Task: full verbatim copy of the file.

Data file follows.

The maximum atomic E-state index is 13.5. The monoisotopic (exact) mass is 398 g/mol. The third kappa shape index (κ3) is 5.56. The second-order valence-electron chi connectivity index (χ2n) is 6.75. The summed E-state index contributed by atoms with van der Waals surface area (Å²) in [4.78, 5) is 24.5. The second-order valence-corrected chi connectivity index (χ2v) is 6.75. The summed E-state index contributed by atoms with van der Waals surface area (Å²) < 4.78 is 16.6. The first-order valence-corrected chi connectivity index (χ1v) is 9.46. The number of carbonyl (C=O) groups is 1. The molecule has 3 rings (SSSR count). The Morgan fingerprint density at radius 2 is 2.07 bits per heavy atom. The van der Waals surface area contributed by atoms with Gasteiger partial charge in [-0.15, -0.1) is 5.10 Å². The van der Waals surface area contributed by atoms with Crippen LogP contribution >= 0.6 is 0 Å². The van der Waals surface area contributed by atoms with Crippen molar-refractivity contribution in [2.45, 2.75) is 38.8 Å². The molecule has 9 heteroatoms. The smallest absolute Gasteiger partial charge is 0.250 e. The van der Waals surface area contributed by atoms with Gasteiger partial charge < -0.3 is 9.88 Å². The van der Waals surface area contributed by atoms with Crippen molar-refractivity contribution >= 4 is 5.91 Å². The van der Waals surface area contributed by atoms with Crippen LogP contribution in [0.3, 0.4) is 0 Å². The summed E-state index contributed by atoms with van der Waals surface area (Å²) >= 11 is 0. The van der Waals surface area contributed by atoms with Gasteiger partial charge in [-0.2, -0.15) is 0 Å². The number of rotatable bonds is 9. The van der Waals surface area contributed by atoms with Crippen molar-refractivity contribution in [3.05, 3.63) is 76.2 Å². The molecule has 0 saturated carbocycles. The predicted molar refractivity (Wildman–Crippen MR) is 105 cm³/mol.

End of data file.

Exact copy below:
The maximum atomic E-state index is 13.5. The monoisotopic (exact) mass is 398 g/mol. The third kappa shape index (κ3) is 5.56. The second-order valence-electron chi connectivity index (χ2n) is 6.75. The summed E-state index contributed by atoms with van der Waals surface area (Å²) in [4.78, 5) is 24.5. The second-order valence-corrected chi connectivity index (χ2v) is 6.75. The summed E-state index contributed by atoms with van der Waals surface area (Å²) < 4.78 is 16.6. The first-order valence-corrected chi connectivity index (χ1v) is 9.46. The number of carbonyl (C=O) groups is 1. The molecule has 3 rings (SSSR count). The Morgan fingerprint density at radius 2 is 2.07 bits per heavy atom. The van der Waals surface area contributed by atoms with Gasteiger partial charge in [-0.15, -0.1) is 5.10 Å². The van der Waals surface area contributed by atoms with Crippen LogP contribution >= 0.6 is 0 Å². The van der Waals surface area contributed by atoms with Crippen molar-refractivity contribution in [2.45, 2.75) is 38.8 Å². The molecule has 9 heteroatoms. The smallest absolute Gasteiger partial charge is 0.250 e. The van der Waals surface area contributed by atoms with Gasteiger partial charge < -0.3 is 9.88 Å². The van der Waals surface area contributed by atoms with Crippen molar-refractivity contribution >= 4 is 5.91 Å². The van der Waals surface area contributed by atoms with Crippen LogP contribution in [0.3, 0.4) is 0 Å². The summed E-state index contributed by atoms with van der Waals surface area (Å²) >= 11 is 0. The van der Waals surface area contributed by atoms with Gasteiger partial charge in [-0.2, -0.15) is 0 Å². The number of rotatable bonds is 9. The van der Waals surface area contributed by atoms with Crippen molar-refractivity contribution in [3.05, 3.63) is 76.2 Å². The molecule has 0 saturated carbocycles. The predicted molar refractivity (Wildman–Crippen MR) is 105 cm³/mol.